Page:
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Aden – Yasmin Abdullah Al-Tohami – Shortly after Iran announced production of 60% enriched uranium at the Fordow complex, and the US expressed “deep concern”, 3 countries entered the line.
France, Germany and Britain condemned Iran’s plans to expand its nuclear program in a joint statement presented by the British government on Tuesday, after the United Nations’ International Atomic Energy Agency said Iran was enriching uranium in two countries. stations
“Iran’s move is a challenge to the global non-proliferation regime,” the three countries said in a joint statement issued by the British government. “There is no credible civilian justification for this move, which carries significant proliferation risks.”
“We will continue to consult with international partners on the best way to address Iran’s ongoing nuclear escalation,” she added.
Iran has announced that it has moved to enrich uranium, which Western governments fear is part of a secret nuclear weapons program.
The Iranian Student News Agency (ISNA) said, “Iran has started production of 60% enriched uranium for the first time at the Fordow nuclear complex,” according to information confirmed by the head of Iran’s Atomic Energy Organization, Mohammad Islami al- Mallouma, at a later time.
Uranium must be enriched to 90% to make a nuclear bomb, which means that enriching to 60% is a significant step towards enriching uranium to the level used in making weapons.
White House National Security Council spokesman John Kirby said at a press conference in Washington that the US expressed its “deep concern” on Tuesday, saying, “We will make sure that the president has all options.” “We certainly haven’t changed our view that we will not allow Iran to (get) the ability to acquire nuclear weapons.”
Iran denies that it has any ambitions to develop a nuclear bomb and insists that its nuclear activities are for civilian purposes only.
In 2015, Iran reached an accord on its nuclear program with six major powers, the United States, Britain, France, Russia, China and Germany, after years of tense and difficult negotiations.
Under the agreement, Iran agreed to stop operating the Fordow complex and limit uranium enrichment to a threshold of 3.67%, sufficient for most civilian uses, as part of a package of restrictions on its nuclear activities aimed at preventing it from developing. A nuclear weapon.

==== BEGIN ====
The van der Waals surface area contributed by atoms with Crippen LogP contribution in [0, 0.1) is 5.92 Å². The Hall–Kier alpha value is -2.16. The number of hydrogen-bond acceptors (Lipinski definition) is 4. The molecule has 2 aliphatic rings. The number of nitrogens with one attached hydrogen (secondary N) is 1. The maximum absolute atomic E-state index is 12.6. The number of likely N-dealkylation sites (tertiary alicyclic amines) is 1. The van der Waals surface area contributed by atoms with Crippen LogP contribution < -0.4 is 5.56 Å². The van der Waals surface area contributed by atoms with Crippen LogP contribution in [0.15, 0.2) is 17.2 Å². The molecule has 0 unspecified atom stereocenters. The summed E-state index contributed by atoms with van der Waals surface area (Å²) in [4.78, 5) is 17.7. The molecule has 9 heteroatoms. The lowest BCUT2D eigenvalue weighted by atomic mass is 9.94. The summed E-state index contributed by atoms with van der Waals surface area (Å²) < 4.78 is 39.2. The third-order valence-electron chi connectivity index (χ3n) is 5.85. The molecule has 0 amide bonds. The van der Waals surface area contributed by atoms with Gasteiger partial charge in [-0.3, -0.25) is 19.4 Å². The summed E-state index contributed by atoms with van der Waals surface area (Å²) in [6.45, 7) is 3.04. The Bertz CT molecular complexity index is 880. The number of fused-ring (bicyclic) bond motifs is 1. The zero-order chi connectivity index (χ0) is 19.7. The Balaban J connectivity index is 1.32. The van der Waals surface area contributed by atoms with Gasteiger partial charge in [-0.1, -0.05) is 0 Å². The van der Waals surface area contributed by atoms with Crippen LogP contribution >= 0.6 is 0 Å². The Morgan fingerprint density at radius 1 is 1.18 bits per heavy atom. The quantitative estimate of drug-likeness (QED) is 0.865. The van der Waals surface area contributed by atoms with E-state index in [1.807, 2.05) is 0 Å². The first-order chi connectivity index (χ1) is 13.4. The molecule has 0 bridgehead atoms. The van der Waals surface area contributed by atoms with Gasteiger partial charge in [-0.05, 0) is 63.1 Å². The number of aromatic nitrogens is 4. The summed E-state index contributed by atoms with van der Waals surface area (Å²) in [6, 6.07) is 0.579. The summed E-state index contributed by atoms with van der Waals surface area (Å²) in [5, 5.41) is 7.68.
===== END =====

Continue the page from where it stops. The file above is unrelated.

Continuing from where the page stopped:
The deal allowed Iran to lift many of its sanctions in exchange for curtailing its nuclear activities and ensuring the peace of its program, but the accord’s effects have almost disappeared since former US President Donald Trump decided to unilaterally withdraw. from the deal in 2018, and reimposed tough sanctions on Iran.
Nearly a year after the US withdrawal, Iran has begun to gradually back away from most of its key commitments under the deal. The underground Fordow complex, located 180 km south of Tehran, was reopened in 2019 and recently upgraded to increase its efficiency.
In January 2021, Iran announced the start of 20% enrichment of uranium at the Fordow complex. In April of the same year, the Natanz complex (center) announced the start of 60% uranium enrichment.
US President Joe Biden had expressed Washington’s desire to revive the agreement and talks to this end began in April 2021, but negotiations stalled in early September 2022, with Western parties claiming that Iran’s response to the draft understanding was “constructive”.
And late last month, U.S. Secretary of State Anthony Blinken said there was little hope of reviving the nuclear deal because of the situation the Iranian regime was currently facing, referring to the nearly two-month-old protests in the country. She was arrested by the morality police in Tehran following the death of Mahsa Amini (22 years old).
In a report released earlier this month, the International Atomic Energy Agency noted that Iran’s stockpile of enriched uranium as of Oct. 22 stood at 3,673.7 kilograms, down 267.2 kilograms from the last quarterly report.
The stockpile includes 386.4 kilograms of uranium enriched to 20% and 62.3 kilograms of uranium enriched to 60%, while the International Atomic Energy Agency complains that sanctions imposed by Iran are hampering the ability of its inspectors to monitor Iran’s growing nuclear activities.